By N.S. Palmer
Democrats and some Republicans (notably Newt Gingrich in his famous video, “When Mitt Romney Came to Town”) portray Mitt Romney as a heartless “vulture capitalist” who’s better at destroying jobs than creating them. I’m not at all sure how inaccurate those portrayals are. I’ve known people very much like that: people who are completely indifferent to the welfare of those outside their own circle.
Of course, I might be wrong: Romney might be the sweetest and most compassionate person on the planet. I just don’t see evidence of that in his background or behavior.
Romney and the Republicans are making a lot of noise about our “deficit problem.” It’s worth noting, by the way, that Republicans see deficits as a problem only when there’s a Democratic president. Under the administration of he-who-shall-not-be-named (let’s call him “BushCheney”), Republicans thought that deficits were a good thing. That’s why they turned the budget surpluses at the end of the Clinton years into trillion-dollar deficits by the end of the BushCheney years. But I digress.
Our government deficit and national debt are long-term problems, not short-term problems. Even liberal lions like Paul Krugman agree that we need to address excessive deficits in the long term. However, our deficits result partly from economic depression. More budget cuts would worsen our economic situation, thereby defeating the purpose of the cuts. We’ve seen exactly that scenario play out in Europe due to the misguided “austerity” policies dictated by the Cameron government in the UK and by Angela Merkel in the EU. Further depressing economic activity would not only cause great hardship (though not on the people who advocate it), but it would make it harder to address the deficit in the long run.
Moreover, our deficit problem does not result mainly from the things that are proposed as cuts: help for the poor and elderly, Obamacare, teacher salaries, and so forth. To the extent that our deficit problem does not result mainly from economic depression, it’s caused mainly by (a) higher medical costs than other developed countries that provide better medical care and (b) inadequate taxes on those who benefit most from the system, including people like Romney. Most people don’t know that in the 1950s, the top income tax bracket was 91 percent, while taxes on capital gains and corporate profits were much higher than today, but economic growth was much better and a family could live comfortably on a single wage-earner’s pay.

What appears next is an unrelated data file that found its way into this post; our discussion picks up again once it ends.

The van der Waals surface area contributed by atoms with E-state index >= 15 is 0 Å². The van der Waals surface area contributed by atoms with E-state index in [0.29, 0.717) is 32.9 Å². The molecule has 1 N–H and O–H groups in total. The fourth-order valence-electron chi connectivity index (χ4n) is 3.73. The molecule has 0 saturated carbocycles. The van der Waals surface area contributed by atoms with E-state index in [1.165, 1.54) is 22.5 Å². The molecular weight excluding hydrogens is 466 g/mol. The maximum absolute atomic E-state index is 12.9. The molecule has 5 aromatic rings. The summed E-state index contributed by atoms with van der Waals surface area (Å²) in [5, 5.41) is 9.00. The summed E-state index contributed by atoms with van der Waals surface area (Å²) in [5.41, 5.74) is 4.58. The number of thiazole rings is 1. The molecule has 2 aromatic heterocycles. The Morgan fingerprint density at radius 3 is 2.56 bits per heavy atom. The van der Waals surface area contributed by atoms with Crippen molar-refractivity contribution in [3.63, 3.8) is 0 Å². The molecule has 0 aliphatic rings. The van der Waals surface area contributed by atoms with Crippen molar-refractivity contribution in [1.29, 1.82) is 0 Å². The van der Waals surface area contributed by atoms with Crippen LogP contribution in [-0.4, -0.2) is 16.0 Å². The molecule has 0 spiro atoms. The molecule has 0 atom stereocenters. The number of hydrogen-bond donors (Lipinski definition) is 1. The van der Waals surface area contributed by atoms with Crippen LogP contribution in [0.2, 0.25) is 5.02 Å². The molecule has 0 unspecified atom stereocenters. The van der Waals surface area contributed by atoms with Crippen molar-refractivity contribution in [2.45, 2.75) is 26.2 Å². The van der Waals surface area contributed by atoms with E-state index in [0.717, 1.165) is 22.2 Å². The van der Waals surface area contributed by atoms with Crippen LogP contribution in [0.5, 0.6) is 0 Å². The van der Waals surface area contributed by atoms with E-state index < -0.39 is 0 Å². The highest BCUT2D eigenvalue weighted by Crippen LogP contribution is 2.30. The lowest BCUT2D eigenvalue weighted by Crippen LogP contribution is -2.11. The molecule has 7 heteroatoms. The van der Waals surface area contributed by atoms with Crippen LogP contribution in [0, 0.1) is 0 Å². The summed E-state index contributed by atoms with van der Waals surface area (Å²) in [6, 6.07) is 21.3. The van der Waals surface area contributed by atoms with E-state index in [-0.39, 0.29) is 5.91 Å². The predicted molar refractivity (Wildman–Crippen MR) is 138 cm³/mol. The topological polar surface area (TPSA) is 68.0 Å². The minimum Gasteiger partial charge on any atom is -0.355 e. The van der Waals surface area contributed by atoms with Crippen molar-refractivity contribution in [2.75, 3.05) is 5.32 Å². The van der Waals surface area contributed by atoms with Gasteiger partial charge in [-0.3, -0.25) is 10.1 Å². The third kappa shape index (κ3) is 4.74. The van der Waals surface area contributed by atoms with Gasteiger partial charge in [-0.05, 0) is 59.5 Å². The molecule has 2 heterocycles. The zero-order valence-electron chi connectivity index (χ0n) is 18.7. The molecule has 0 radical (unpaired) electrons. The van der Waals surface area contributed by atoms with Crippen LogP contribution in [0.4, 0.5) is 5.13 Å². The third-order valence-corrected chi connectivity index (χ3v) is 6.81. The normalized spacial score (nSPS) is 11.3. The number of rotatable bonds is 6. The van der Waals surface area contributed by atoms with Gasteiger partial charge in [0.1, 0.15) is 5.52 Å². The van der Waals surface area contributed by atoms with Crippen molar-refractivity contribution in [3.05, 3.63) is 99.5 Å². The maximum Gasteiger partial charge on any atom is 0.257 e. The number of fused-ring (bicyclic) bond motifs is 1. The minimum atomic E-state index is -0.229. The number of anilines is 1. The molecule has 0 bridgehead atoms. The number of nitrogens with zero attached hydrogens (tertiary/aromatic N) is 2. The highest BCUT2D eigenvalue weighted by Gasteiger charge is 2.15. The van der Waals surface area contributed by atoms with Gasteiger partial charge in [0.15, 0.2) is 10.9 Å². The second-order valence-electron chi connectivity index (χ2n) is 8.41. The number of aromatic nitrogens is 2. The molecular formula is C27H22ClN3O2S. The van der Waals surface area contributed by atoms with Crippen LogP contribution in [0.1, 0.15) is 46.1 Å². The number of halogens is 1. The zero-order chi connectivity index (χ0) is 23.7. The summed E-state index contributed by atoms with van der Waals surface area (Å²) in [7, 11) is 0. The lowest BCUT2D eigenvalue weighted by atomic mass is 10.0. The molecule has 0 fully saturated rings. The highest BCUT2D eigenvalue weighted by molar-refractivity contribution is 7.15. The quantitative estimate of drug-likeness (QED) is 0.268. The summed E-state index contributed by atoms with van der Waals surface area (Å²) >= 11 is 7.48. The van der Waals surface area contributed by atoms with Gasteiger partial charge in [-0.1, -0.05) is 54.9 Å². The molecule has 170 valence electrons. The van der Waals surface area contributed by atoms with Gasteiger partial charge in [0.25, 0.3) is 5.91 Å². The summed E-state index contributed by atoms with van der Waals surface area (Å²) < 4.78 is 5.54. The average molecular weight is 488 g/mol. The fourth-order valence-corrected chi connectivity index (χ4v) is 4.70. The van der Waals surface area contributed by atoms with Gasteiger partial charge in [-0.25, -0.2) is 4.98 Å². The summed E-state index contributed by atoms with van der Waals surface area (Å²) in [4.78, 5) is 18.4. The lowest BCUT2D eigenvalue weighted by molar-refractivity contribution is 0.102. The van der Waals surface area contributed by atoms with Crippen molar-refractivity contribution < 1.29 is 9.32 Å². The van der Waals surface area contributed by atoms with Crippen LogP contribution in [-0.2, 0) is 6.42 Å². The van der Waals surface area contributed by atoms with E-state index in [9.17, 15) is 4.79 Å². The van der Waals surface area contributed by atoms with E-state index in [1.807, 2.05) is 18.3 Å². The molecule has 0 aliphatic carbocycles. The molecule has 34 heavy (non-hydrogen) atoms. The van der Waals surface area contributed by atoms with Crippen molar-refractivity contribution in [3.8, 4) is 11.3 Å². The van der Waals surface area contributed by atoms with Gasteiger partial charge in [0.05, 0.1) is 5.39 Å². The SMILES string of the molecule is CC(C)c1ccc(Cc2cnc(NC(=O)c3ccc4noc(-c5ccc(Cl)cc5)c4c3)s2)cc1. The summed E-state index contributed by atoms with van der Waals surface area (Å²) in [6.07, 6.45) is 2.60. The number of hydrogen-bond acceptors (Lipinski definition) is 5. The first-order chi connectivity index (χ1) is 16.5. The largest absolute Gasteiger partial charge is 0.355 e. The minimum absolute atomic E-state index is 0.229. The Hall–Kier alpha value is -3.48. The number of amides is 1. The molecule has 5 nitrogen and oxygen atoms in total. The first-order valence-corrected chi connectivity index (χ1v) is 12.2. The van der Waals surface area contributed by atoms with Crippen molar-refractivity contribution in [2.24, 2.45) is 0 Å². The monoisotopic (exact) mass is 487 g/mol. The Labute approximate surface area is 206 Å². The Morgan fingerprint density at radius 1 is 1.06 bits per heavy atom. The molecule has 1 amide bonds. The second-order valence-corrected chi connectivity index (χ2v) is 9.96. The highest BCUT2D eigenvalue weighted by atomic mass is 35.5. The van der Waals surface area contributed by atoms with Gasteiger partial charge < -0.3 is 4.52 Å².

Even the most militaristic neo-conservatives must admit that U.S. government’s counter-productive wars in Iraq and Afghanistan, together with its apparent decision to garrison the entire planet, have made our national debt problem much worse. When I was a movement conservative, that was openly discussed as part of the game plan: Run up such huge deficits that we would then be “forced” to cut Social Security, Medicare, and other so-called entitlements, as well as get the government out of areas where we didn’t think it should be in the first place, such as regulating Wall Street and providing public education.
One more general point: There’s a temptation to think that suffering is good for the soul — that the “tough” solution is necessarily the best solution. It’s the same argument that “tough-minded” atheists use to argue against what they see as the weak and cowardly belief in God. It’s no more valid in economics than it is in theology. And the suffering that tough-minded people advocate always falls, surely by coincidence, on people other than themselves.
Copyright 2012 by N.S. Palmer. May be reproduced as long as byline, copyright notice, and URL (http://www.ashesblog.com) are included.